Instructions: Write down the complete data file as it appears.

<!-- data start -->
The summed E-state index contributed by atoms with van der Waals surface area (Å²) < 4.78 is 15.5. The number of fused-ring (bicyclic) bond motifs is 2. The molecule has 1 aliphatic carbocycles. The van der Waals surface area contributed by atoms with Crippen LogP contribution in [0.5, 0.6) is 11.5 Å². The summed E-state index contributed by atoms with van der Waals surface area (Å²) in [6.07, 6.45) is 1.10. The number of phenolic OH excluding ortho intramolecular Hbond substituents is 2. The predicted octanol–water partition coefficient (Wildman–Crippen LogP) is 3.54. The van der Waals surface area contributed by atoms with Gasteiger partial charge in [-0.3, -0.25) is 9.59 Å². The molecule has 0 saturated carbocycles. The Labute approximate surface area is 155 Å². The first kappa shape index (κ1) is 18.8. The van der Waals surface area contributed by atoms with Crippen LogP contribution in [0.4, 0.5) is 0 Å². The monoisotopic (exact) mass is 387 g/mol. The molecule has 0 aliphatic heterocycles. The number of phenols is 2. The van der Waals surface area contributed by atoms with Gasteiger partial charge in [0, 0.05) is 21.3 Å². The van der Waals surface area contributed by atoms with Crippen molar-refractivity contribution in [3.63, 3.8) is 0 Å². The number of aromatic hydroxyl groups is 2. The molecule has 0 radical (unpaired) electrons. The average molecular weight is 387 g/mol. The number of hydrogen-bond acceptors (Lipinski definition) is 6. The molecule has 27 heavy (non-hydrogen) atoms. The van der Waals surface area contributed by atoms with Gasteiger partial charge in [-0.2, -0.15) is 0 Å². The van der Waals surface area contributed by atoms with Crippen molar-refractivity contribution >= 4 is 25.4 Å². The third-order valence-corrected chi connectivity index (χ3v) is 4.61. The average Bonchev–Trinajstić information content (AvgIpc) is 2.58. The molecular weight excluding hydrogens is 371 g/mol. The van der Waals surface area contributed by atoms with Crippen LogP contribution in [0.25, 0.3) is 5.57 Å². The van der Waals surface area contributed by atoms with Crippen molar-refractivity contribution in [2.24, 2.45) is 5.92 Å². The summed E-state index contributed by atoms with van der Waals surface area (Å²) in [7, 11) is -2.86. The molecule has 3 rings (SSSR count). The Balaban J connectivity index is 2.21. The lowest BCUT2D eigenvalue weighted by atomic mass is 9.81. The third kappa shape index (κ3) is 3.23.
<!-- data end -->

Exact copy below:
The summed E-state index contributed by atoms with van der Waals surface area (Å²) < 4.78 is 15.5. The number of fused-ring (bicyclic) bond motifs is 2. The molecule has 1 aliphatic carbocycles. The van der Waals surface area contributed by atoms with Crippen LogP contribution in [0.5, 0.6) is 11.5 Å². The summed E-state index contributed by atoms with van der Waals surface area (Å²) in [6.07, 6.45) is 1.10. The number of phenolic OH excluding ortho intramolecular Hbond substituents is 2. The predicted octanol–water partition coefficient (Wildman–Crippen LogP) is 3.54. The van der Waals surface area contributed by atoms with Gasteiger partial charge in [-0.3, -0.25) is 9.59 Å². The molecule has 0 saturated carbocycles. The Labute approximate surface area is 155 Å². The first kappa shape index (κ1) is 18.8. The van der Waals surface area contributed by atoms with Crippen LogP contribution in [0.4, 0.5) is 0 Å². The monoisotopic (exact) mass is 387 g/mol. The molecule has 0 aliphatic heterocycles. The number of phenols is 2. The van der Waals surface area contributed by atoms with Gasteiger partial charge in [0, 0.05) is 21.3 Å². The van der Waals surface area contributed by atoms with Crippen molar-refractivity contribution in [3.63, 3.8) is 0 Å². The number of aromatic hydroxyl groups is 2. The molecule has 0 radical (unpaired) electrons. The average molecular weight is 387 g/mol. The number of hydrogen-bond acceptors (Lipinski definition) is 6. The molecule has 27 heavy (non-hydrogen) atoms. The van der Waals surface area contributed by atoms with Gasteiger partial charge in [-0.2, -0.15) is 0 Å². The van der Waals surface area contributed by atoms with Crippen molar-refractivity contribution >= 4 is 25.4 Å². The third-order valence-corrected chi connectivity index (χ3v) is 4.61. The average Bonchev–Trinajstić information content (AvgIpc) is 2.58. The molecular weight excluding hydrogens is 371 g/mol. The van der Waals surface area contributed by atoms with Crippen LogP contribution in [0.25, 0.3) is 5.57 Å². The van der Waals surface area contributed by atoms with Crippen molar-refractivity contribution in [2.24, 2.45) is 5.92 Å². The summed E-state index contributed by atoms with van der Waals surface area (Å²) in [7, 11) is -2.86. The molecule has 3 rings (SSSR count). The Balaban J connectivity index is 2.21. The lowest BCUT2D eigenvalue weighted by atomic mass is 9.81. The third kappa shape index (κ3) is 3.23.